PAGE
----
Using Aerospike to make a top X query (pageviews or scoreboard)

llist
query

#1

There seem to be no way to make a a top X query (top pageviews, a scoreboard, etc).

A simple use case is the following: I receive beacons from browsers, and I need to compute the top browsers (or countries) by pageviews for a particular day.

I thought about using a Large Ordered List. They record key would be “browsers-20150121” and it would be contain a LLIST. This LLIST would contain objects with two fields, the browser name and the pageviews for this browser.

Two problems here.

  1. Inserting: Apparently I can’t update my LLIST efficiently when a beacon arrives. I would have to scan the whole list to find the object (with find()) matching the browser, make a +1, and then update() the object.

  2. Querying: I can’t ask for a top X from 1 to 10, then 11 to 20, etc.

Did I miss something ? Is there another ways to tackle this kind of problem ?


#2

I found another way. It should work well if the cardinality of values is not too high.

Storing records with the key “20150121-browsers-chrome”. For the bins: “pageviews”(int) and “value”(string). In this case the value is “20150121-browsers”. A secondary index is created on the “value” field.

  1. Inserting: The bin “pageviews” is incremented easily with the multiops API.

  2. Querying: to get the top browsers for the January 21st, I query on the secondary index, and then sort by pageviews via the Stream UDF.

So this solution is ok for a low-cardinality segment (like browsers). A lot less for high cardinality segments like URLs or cities.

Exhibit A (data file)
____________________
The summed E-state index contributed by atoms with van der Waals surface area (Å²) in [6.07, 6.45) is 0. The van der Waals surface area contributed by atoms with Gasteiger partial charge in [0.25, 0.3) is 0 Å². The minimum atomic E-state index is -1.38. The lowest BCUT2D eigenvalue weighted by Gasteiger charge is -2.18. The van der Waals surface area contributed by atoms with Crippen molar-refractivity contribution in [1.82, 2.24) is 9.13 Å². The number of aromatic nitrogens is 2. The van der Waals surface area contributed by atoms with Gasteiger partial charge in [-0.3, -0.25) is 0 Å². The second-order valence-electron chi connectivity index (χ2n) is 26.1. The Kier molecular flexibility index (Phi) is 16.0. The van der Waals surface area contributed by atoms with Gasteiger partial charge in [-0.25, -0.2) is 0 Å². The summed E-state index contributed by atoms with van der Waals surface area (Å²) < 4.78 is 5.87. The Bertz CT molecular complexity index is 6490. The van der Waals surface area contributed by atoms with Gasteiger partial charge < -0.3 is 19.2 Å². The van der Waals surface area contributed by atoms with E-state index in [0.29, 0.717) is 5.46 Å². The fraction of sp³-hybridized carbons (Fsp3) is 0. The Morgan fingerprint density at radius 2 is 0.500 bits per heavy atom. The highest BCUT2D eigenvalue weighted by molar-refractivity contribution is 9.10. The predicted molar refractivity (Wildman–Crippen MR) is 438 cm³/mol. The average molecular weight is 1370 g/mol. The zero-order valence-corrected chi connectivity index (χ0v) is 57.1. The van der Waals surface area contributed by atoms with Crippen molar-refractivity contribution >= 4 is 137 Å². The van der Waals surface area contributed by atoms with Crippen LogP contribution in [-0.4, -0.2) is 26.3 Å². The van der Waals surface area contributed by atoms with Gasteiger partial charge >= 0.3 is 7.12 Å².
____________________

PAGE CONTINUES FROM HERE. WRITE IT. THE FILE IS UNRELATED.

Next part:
In the end, I just wanted to post a feature request about adding more functions to the LLIST API. It’s “Ordered”, but the current API does not seem to put this feature forward.


#3

Hi nfo —

You’re on the right track with LLIST, but the API is “cryptic at best”. We’re refreshing our doc on this as we speak — but I’ll set you on the right track.

In order to efficiently insert in the case you’re using, you’ll insert a map object (the native Map type of the language, like a Map in Java or a dict() in Python).

The server will look inside the map and use the key “key” as the indexed item. When you add() you will efficiently insert into the llist. The supported types currently integer and string (you’ll want integer for a scoreboard).

In pseudocode: m = { “key” : 420, /* myscore */ “browser_name” : “foobrowser” } cluster.add(“namespace”, “set”, “browsers-20150121”, m )

Perhaps someone else will respond with a better example.

Regarding your second way: Yes, that works too. Secondary indexes will always be far less efficient than accessing a single key. In that case, you’ll ask different servers for their ranges (since we’re a distributed system), and do a storage op for each row (if using SSD).

Accessing a single key per scoreboard is more efficient in overall work because there is one network event that goes to one server on a read, and replicated on a write. Using a secondary index is quite efficient on writes in Aerospike because you insert a new record and update the secondary index on that server, but reads will be a little less efficient because you query multiple servers and merge on the client.

But you can do one or the other.


#4

We have this setup in a general namespace used for some basic analytics:

Set: “browsers”

Key: “2015-01-21”

Bins: “chrome” => 1223, “firefox” => 453, “ie” => 323 (bin names are the choices, values are the counts)

For more custom stuff, we add prefixes to the keys “somesite.com-2015-01-21” or just create a new set to store different type of metrics.

128k record size can hold a fair bit of values like this and is small enough that we just pull back entire records and do the ordering of top values client-side.